As the world turns … the soap opera bubble is bursting

Soaps operas are joining dinosaurs as an extinct species.

Their sudsy, scandal-soaked plotlines, which were stretched out by yawning pregnant pauses that seemed to last for eternity and a day, apparently aren’t everlasting after all.

Of course, they all had the same storylines: Everybody had a child that they gave up for adoption and who later popped out of the blue to torment them; none of the children lived with their biological parents and many of the children died from some hideous disease; marriages only lasted 5.4 days; car crashes happened more frequently than they do in NASCAR races; the wrong person always was charged with the crime; the new person in town always was a monster out to destroy people; serious conversations always were conducted in public; and some people who died really weren’t dead even if you saw the body.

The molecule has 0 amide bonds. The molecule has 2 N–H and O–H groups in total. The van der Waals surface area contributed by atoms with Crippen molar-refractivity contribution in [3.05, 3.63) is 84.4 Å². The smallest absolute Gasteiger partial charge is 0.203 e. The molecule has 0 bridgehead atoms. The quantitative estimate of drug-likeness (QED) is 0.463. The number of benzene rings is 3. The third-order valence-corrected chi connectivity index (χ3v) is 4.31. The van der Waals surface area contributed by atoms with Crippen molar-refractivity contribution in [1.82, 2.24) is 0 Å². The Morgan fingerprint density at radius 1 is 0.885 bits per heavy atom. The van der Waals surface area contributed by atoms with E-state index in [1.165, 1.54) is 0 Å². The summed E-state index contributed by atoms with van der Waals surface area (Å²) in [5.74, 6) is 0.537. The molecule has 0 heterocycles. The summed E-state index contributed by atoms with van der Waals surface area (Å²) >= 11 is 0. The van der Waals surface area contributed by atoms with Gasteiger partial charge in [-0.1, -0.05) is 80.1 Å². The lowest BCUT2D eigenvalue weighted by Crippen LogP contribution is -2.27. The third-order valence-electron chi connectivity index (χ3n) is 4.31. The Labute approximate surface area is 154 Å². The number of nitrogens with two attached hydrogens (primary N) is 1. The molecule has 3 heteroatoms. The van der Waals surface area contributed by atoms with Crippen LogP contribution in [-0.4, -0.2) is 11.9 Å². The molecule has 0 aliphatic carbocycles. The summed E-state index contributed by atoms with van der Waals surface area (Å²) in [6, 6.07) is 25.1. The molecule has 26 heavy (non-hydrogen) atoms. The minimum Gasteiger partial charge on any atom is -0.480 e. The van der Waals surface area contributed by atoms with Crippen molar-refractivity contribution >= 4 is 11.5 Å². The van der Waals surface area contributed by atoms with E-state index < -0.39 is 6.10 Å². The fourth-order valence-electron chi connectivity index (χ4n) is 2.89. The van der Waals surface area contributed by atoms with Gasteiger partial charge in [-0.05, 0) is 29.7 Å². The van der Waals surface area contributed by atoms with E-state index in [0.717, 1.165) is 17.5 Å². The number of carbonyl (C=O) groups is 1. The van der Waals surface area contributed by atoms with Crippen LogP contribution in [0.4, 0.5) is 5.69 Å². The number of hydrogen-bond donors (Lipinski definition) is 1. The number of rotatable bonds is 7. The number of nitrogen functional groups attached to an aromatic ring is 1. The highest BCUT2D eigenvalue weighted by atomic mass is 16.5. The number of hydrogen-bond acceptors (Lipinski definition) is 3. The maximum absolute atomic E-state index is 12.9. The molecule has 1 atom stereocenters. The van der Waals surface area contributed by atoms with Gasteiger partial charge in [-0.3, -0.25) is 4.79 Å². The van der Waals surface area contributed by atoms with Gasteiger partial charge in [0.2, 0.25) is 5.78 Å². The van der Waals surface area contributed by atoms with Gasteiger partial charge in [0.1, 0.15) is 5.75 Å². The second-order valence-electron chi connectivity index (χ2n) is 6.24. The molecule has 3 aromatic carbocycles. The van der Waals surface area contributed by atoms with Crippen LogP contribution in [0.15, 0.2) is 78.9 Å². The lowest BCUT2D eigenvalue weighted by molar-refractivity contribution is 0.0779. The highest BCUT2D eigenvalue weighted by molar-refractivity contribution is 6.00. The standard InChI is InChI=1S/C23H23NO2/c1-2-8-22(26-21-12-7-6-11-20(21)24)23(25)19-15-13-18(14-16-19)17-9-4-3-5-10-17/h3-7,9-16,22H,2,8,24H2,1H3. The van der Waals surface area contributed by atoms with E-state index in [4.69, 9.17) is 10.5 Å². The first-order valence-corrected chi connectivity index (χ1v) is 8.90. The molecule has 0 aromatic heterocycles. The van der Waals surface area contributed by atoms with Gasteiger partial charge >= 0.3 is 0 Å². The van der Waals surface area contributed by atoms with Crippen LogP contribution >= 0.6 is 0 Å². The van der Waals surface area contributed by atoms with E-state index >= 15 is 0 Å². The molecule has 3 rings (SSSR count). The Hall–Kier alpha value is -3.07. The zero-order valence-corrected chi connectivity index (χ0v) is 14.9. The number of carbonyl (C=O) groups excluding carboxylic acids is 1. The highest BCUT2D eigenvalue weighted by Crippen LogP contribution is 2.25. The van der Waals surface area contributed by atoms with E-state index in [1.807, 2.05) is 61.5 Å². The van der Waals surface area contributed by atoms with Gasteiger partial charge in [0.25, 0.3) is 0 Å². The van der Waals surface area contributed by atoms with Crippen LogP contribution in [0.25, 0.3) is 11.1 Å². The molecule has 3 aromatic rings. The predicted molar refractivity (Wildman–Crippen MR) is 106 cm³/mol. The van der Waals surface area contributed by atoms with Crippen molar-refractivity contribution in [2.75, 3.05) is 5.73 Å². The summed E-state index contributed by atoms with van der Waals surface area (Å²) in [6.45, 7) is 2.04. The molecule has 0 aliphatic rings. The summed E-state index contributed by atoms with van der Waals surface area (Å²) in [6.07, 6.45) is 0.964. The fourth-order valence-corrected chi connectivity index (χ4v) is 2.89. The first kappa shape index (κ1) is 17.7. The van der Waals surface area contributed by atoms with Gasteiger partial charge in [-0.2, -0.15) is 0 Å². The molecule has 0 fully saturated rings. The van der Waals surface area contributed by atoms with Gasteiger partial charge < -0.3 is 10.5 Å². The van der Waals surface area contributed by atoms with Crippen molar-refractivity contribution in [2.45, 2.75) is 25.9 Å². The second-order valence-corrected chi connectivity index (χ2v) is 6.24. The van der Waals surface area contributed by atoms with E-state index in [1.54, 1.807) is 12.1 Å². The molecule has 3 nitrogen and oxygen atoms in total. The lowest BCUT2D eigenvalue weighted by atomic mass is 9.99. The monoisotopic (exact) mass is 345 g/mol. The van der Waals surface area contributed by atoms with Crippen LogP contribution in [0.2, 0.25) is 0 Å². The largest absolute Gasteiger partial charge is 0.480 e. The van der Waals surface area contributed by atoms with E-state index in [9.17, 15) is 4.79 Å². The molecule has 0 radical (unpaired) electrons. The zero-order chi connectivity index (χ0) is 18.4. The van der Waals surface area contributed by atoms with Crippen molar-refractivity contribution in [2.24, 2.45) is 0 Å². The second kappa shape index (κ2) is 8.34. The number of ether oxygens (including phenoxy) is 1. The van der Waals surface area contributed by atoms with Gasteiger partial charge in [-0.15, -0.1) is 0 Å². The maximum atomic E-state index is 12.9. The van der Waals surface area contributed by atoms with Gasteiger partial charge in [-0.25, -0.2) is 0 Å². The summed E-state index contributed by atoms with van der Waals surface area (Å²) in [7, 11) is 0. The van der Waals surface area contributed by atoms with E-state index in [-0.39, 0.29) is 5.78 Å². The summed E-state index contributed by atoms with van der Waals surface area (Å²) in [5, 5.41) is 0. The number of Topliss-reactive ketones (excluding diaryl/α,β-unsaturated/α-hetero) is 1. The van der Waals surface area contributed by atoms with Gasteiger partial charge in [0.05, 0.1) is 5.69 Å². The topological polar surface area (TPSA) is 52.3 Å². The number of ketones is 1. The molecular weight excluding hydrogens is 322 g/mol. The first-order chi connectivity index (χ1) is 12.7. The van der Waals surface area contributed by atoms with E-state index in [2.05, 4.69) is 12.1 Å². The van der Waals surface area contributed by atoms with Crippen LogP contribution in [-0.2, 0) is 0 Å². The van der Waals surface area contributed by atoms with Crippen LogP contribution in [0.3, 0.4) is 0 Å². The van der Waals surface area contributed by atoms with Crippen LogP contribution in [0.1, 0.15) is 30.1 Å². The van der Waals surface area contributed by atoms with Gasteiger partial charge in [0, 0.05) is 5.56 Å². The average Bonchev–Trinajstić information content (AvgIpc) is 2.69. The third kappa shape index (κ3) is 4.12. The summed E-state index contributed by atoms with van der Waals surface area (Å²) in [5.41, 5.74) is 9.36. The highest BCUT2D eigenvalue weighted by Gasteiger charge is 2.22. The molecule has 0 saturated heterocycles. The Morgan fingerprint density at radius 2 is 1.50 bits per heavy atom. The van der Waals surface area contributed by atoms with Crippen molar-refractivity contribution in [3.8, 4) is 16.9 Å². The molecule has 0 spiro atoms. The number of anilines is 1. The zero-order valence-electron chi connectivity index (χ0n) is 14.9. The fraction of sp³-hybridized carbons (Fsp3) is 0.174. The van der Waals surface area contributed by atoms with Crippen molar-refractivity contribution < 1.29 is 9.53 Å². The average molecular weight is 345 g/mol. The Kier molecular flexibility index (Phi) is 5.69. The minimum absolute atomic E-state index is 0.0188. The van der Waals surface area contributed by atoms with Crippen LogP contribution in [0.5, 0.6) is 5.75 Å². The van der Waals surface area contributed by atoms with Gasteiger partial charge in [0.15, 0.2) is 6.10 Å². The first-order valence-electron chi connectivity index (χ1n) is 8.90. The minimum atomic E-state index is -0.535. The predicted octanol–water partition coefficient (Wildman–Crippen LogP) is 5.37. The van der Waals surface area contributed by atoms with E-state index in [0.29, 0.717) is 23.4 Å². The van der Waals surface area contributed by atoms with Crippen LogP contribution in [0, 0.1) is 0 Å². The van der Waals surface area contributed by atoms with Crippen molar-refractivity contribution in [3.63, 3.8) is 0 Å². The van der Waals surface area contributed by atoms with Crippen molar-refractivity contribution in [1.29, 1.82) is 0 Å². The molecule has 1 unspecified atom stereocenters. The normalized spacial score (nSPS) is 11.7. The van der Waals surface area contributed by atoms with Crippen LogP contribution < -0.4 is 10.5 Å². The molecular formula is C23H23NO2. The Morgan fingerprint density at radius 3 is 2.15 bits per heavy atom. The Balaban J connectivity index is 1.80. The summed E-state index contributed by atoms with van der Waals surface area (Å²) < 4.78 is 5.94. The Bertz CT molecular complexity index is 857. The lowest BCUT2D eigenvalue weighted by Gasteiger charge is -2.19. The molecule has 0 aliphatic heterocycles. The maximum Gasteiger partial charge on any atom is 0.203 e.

After more than 40 years and more than 10,000 episodes each filled with daytime drama, ABC announced today that it is canceling both All My Children and One Life to Live. The former soap, which has been on the air since 1970, will end in September, and the latter, which began in 1968, will end in January. General Hospital will be the only soap opera remaining in the ABC daytime lineup.

Man, will we ever get over our Erica Kane fix?

Truth to be told, I sometimes cut colleges classes to watch All My Children. Damn shame they didn’t have DVRs back in the late sixties/early seventies. With a better education, I could have been either a Republican president or, better yet, a Republican tycoon who doesn’t pay taxes.